Getting Us Through: Dance Church Sia

I started crying, this morning, because it was raining in Los Angeles and because I can not figure out what is happening with Russia, because the article I was reading talked about Sojourner Truth rolling back her sleeve and saying “Ain’t I a woman?”, because I hit a familiar internal wall. It is too much. When will it stop? How will we avoid exhaustion? Would Sojourner Truth forgive me my inadequacies? What will happen to my daughters? I put down the New York Times Magazine and looked for videos of dance class on my phone.

Once, I was at a party in a carpeted New England hotel ballroom, where a bunch of scholars and writers turned off the lights and plugged a phone into the conference sound system. Missy Elliott — and maybe Come On Eileen? — turned us all into a seething dance mass, mostly centered around Hortense Spillers. If you don’t know who she is, go read the work of one of the most pre-eminent African American scholars in a generation, who also, as it happens, gives really good dance-off. Sometimes, parties have lights strung over the alley, or a place to kick your heels off and dance on the lawn with your friends. Sometimes, the stars align and dancing is spontaneous and exhilarating.

But sometimes, I also need the solidity and ritual and community of church, as in, I need a regular dance class. For me, this means Ryan Heffington’s dance studio. Ryan Heffington is brilliant. He choreographs Sia’s videos, which he does according to a dream logic. A small girl in a beige leotard dances alone, with the curtains, in a run-down apartment. Ryan describes the moves: Eyes. Mouths. Little dog in one of those wheelchairs. Familiar tear. Repetitive tear. Familiar tear. Repetitive tear. This dream logic is also Sia’s. She has spent most of her career refusing to show her face in public. She appears only behind the curtain of a wig falling to her chin. In her videos, avatars in wigs dance for her, with their faces showing, but Sia goes around faceless, singing about swinging from a chandelier with no mouth. She sings about the pain that drives you to party, that makes you long to dissolve your ego in drinks and strings of lights and a throbbing bass line.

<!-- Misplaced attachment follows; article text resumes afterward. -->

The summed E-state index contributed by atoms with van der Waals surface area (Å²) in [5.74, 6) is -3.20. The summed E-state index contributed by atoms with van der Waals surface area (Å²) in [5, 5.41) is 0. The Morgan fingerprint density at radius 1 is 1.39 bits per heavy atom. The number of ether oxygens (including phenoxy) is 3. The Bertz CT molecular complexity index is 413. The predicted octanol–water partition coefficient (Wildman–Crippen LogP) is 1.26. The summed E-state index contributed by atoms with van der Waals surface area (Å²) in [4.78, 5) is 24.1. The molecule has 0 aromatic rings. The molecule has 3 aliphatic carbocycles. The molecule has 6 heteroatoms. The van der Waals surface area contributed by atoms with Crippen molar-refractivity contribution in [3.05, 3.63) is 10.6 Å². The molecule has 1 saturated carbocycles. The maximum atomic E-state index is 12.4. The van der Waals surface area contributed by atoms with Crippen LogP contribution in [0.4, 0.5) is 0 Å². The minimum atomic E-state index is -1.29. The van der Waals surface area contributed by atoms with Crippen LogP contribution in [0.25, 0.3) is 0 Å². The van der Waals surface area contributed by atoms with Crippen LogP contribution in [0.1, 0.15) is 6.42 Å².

sia chandelier 1

I do long for that ego dissolve. But also, I have been going for years to a dance class with a man named Joe. He injured his back right around the election. When he texted me to tell me he had to cancel class for a while, I wrote him and said, “Joe your class saved my life.” Without him, I thought, maybe I would stop dancing. I felt so immediately exhausted. I thought, I’m getting old. I’m already tired. Maybe I should give up dance class and focus on more serious things, like calling members of congress and listening to the busy signal. On one Sunday, I watched YouTube videos of dance classes from before the election and then stayed home and watched the rain with my daughters.

The article I was reading this morning isn’t even worth getting into. Let me just say this: the article’s utterly standard tone of dismissal towards female pop stars was part of all that became too much. For years, I have recognized the sexist edge in the way that Beyoncé, or Katy Perry get mocked. The very real fact that feminism pulled Hillary Clinton back towards the left gets dismissed, because t-shirts said “YAAAAS HILLARY.” Because an earnest girl in Iowa said to Clinton “If you could choose, would you rather be the president or Beyoncé?” The article I was reading invited you to laugh at this girl, in service of criticizing “pop-cultural feminism,” and Hillary Clinton.

Would you rather be the President, or Beyoncé? I voted for Bernie. This is not about Clinton, it’s about the dismissal. Feminism gets dismissed for being too focused on the boardroom, and then dismissed for pleasing the people. I can’t stand Lean In, but don’t we need both? How is it wrong for t-shirts in support of a female politican to say YASSSS? Do you know where yasss came from? Should we shame white straight women who don’t know where it comes from? Or should we remind them that drag queens have been risking their lives for pride and femininity for decades? Shouldn’t everybody get in formation and rally behind the YAASSSS?

A white middle class female writer in the New York Times mocks feminist writing online because it chases “sexist slights down to the most passing personal concerns.” It is Lean In feminism, she implies, to contemplate minor personal concerns. It is not serious feminism when a writer on HuffPo “sighs ‘There is no proper way for a woman to cut her hair, let alone do anything right in this world.’”

sia with maddie

There is no proper way for a woman to cut her hair, let alone do anything right in this world.